A Narrow Strip of Water in Between.
We often refer to Japan as China's “Yi Yi Dai Shui neighbor” to describe the close relation between the two countries. What's the meaning of the idiom?
Today, we'll learn a phrase describing how close two places are, even though they are separated by a river, a lake, or the sea. It reads “Yi Yi Dai Shui,” literally meaning a strip of water as narrow as a belt. Here is the story behind it.
In ancient times, China was divided into two parts by the Yangtze River for hundreds of years. In 581 AD, the founder of the Sui Dynasty, the Emperor Sui Wen, established his rule in the north. Wanting to reunite the whole country, he implemented a series of policies to make the army and the state powerful.
By contrast, in the south, the ruler lived a debauched life, and totally ignored his duties. Although he knew Emperor Sui Wen desired to reunite the country, he paid little attention to it, depending on an impregnable natural barrier - the Yangtze River.
But the Emperor Sui Wen in the north was busy preparing to achieve his ambition. One of his officials, Gao Jiong contributed a good idea. He said, “The harvest time in the south is earlier than ours in the north. If you threaten to attack the south during their harvest time, the south must hurry to prepare for the upcoming war, and ignore their mature crops. They'll work hard preparing their defenses, but we'll do nothing. Then we repeat this ruse several times, until they no longer believe we'll really attack, and they no longer make any preparations. Then we attack. ”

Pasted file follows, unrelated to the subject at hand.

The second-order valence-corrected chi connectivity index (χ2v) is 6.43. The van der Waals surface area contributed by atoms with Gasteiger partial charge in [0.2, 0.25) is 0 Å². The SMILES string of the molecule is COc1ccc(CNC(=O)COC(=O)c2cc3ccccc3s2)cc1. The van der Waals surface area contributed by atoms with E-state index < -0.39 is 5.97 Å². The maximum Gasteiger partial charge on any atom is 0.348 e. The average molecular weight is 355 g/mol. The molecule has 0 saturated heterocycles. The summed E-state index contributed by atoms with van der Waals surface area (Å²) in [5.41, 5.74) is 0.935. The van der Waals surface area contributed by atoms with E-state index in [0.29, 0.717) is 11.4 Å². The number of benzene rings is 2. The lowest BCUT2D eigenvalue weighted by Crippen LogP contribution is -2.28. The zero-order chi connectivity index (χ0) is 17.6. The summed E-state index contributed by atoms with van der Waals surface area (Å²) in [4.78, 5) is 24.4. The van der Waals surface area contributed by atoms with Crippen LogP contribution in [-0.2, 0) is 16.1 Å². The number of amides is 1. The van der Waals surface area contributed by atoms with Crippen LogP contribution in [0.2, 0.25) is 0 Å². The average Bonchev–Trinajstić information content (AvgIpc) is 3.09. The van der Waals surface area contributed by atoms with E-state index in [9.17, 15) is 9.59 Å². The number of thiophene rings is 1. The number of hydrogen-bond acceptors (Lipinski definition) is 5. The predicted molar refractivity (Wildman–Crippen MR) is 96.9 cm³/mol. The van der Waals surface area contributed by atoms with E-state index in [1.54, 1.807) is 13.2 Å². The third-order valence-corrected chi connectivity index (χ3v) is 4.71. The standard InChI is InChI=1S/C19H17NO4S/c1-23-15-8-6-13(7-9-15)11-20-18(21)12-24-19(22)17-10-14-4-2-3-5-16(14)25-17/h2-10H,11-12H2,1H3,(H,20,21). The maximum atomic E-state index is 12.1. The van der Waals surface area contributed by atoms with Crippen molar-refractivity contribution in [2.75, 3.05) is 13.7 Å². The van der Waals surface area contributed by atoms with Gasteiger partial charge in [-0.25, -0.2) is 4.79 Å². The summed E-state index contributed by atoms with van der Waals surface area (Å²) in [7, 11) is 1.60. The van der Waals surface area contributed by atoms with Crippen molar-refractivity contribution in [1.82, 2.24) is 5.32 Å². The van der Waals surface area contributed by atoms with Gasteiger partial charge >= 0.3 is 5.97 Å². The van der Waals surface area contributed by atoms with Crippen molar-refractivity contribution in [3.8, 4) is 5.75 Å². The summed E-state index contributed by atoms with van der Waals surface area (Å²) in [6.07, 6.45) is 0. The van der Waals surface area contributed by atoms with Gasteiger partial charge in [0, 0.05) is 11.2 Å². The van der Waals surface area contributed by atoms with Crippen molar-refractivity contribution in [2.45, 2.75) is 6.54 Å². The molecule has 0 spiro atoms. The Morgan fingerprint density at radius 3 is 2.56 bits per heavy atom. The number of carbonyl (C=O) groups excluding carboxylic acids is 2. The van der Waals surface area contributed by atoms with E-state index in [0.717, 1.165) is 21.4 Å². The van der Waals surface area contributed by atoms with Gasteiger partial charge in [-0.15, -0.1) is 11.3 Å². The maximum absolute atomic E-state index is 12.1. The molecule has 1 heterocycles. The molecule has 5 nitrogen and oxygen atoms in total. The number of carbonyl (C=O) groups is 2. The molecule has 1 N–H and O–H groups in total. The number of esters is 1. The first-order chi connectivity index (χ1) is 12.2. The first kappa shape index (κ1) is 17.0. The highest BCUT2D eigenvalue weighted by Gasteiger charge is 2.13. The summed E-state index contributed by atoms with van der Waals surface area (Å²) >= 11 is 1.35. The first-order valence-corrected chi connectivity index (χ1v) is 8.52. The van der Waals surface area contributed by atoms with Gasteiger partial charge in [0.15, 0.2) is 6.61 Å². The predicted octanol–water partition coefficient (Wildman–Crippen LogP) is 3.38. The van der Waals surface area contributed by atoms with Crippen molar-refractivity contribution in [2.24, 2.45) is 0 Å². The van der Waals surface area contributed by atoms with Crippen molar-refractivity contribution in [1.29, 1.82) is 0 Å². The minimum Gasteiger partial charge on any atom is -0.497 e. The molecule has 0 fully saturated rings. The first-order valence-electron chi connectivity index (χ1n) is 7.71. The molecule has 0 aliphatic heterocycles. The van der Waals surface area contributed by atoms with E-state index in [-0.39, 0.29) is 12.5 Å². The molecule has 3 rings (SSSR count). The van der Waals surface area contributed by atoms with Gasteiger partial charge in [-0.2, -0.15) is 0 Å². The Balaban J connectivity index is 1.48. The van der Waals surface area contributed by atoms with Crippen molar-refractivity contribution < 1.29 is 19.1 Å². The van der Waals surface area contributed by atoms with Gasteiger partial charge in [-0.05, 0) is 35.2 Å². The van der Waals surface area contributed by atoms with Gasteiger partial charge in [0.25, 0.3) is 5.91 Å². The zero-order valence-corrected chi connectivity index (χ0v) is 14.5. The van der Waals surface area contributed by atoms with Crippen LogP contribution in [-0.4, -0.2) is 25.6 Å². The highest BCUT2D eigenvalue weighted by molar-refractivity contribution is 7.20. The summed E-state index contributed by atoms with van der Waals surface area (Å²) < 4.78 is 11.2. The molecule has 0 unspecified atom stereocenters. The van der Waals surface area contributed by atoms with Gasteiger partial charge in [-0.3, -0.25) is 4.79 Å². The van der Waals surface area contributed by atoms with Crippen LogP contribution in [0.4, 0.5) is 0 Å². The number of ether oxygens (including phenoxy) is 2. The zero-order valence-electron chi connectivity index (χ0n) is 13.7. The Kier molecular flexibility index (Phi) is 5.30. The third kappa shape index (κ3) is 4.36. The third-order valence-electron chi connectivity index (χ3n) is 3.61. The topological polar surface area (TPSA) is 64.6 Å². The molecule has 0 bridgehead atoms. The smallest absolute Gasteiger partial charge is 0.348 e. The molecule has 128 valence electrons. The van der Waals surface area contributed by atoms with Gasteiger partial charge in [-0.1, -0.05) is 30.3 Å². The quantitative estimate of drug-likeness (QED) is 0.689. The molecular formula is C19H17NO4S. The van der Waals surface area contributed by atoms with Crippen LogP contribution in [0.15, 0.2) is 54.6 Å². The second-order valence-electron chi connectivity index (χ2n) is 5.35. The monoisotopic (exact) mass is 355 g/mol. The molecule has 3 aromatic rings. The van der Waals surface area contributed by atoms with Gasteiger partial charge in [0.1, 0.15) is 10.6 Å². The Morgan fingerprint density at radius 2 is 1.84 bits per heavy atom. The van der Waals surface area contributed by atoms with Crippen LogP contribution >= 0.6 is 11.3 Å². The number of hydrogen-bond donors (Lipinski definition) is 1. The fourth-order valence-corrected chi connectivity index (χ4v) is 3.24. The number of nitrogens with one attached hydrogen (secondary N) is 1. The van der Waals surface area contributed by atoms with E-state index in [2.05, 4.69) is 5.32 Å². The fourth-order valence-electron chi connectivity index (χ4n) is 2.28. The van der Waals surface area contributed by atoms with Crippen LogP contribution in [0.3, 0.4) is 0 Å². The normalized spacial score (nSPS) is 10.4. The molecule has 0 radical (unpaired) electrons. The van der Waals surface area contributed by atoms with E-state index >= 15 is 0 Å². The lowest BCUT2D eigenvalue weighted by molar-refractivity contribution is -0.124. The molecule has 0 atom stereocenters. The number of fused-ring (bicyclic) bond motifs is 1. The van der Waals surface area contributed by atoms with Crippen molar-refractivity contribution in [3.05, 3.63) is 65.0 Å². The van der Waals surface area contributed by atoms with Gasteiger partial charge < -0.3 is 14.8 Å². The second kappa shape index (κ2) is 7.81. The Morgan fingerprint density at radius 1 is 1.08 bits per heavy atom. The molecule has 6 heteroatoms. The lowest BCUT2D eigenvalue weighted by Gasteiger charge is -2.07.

The Emperor Sui Wen accepted this clever suggestion. After seven years of preparation, he at last sent his troops across the Yangtze River. Before leaving, he told Gao Jiong, “I'm the protector of the whole country. I can't leave the people in the south in hardship only because of the Yangtze River, which is a strip of water as narrow as a belt.”
With firm determination, the Emperor Sui Wen won the war and took over the rule of the south. Because of his efforts, China was reunited again.
Later, people drew the idiom “Yi Yi Dai Shui” from the Emperor's words. It can be applied to two places which are very close, although there is water in between. For instance, we usually refer to Japan as China's “Yi Yi Dai Shui neighbor” to describe the close relation between the two countries.